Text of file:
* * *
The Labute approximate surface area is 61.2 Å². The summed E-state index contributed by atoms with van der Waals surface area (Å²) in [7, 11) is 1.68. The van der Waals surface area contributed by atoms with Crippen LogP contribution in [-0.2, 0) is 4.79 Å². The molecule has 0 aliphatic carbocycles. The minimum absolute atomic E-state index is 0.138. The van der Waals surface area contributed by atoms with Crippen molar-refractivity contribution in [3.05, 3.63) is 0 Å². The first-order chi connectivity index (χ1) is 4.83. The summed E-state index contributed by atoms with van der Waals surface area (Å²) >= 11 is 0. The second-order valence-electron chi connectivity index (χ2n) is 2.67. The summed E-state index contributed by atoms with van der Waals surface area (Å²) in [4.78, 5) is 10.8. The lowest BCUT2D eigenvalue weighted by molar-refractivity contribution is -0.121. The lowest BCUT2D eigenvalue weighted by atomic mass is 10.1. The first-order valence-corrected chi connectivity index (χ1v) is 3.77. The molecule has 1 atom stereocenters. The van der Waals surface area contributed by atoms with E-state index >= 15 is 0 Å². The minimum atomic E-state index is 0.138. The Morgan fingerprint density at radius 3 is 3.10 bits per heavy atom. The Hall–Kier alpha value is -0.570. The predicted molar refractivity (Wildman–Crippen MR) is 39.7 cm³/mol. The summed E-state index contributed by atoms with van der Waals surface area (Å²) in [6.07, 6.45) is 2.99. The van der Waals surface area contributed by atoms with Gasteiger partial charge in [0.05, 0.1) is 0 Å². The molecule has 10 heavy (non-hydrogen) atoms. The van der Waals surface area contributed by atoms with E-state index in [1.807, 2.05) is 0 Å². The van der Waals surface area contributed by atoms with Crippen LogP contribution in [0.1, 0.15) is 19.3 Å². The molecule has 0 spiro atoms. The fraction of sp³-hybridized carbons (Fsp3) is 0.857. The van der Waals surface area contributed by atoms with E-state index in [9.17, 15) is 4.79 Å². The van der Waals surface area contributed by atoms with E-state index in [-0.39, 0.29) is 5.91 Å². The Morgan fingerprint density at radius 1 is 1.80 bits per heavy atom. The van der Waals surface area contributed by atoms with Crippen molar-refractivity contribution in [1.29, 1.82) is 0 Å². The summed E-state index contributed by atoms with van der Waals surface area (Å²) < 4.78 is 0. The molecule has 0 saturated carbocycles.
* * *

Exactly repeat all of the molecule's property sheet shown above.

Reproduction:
The Labute approximate surface area is 61.2 Å². The summed E-state index contributed by atoms with van der Waals surface area (Å²) in [7, 11) is 1.68. The van der Waals surface area contributed by atoms with Crippen LogP contribution in [-0.2, 0) is 4.79 Å². The molecule has 0 aliphatic carbocycles. The minimum absolute atomic E-state index is 0.138. The van der Waals surface area contributed by atoms with Crippen molar-refractivity contribution in [3.05, 3.63) is 0 Å². The first-order chi connectivity index (χ1) is 4.83. The summed E-state index contributed by atoms with van der Waals surface area (Å²) >= 11 is 0. The second-order valence-electron chi connectivity index (χ2n) is 2.67. The summed E-state index contributed by atoms with van der Waals surface area (Å²) in [4.78, 5) is 10.8. The lowest BCUT2D eigenvalue weighted by molar-refractivity contribution is -0.121. The lowest BCUT2D eigenvalue weighted by atomic mass is 10.1. The first-order valence-corrected chi connectivity index (χ1v) is 3.77. The molecule has 1 atom stereocenters. The van der Waals surface area contributed by atoms with E-state index >= 15 is 0 Å². The minimum atomic E-state index is 0.138. The Morgan fingerprint density at radius 3 is 3.10 bits per heavy atom. The Hall–Kier alpha value is -0.570. The predicted molar refractivity (Wildman–Crippen MR) is 39.7 cm³/mol. The summed E-state index contributed by atoms with van der Waals surface area (Å²) in [6.07, 6.45) is 2.99. The van der Waals surface area contributed by atoms with Gasteiger partial charge in [0.05, 0.1) is 0 Å². The molecule has 10 heavy (non-hydrogen) atoms. The van der Waals surface area contributed by atoms with E-state index in [1.807, 2.05) is 0 Å². The van der Waals surface area contributed by atoms with Crippen LogP contribution in [0.1, 0.15) is 19.3 Å². The molecule has 0 spiro atoms. The fraction of sp³-hybridized carbons (Fsp3) is 0.857. The van der Waals surface area contributed by atoms with E-state index in [9.17, 15) is 4.79 Å². The van der Waals surface area contributed by atoms with E-state index in [-0.39, 0.29) is 5.91 Å². The Morgan fingerprint density at radius 1 is 1.80 bits per heavy atom. The van der Waals surface area contributed by atoms with Crippen molar-refractivity contribution in [1.29, 1.82) is 0 Å². The summed E-state index contributed by atoms with van der Waals surface area (Å²) < 4.78 is 0. The molecule has 0 saturated carbocycles.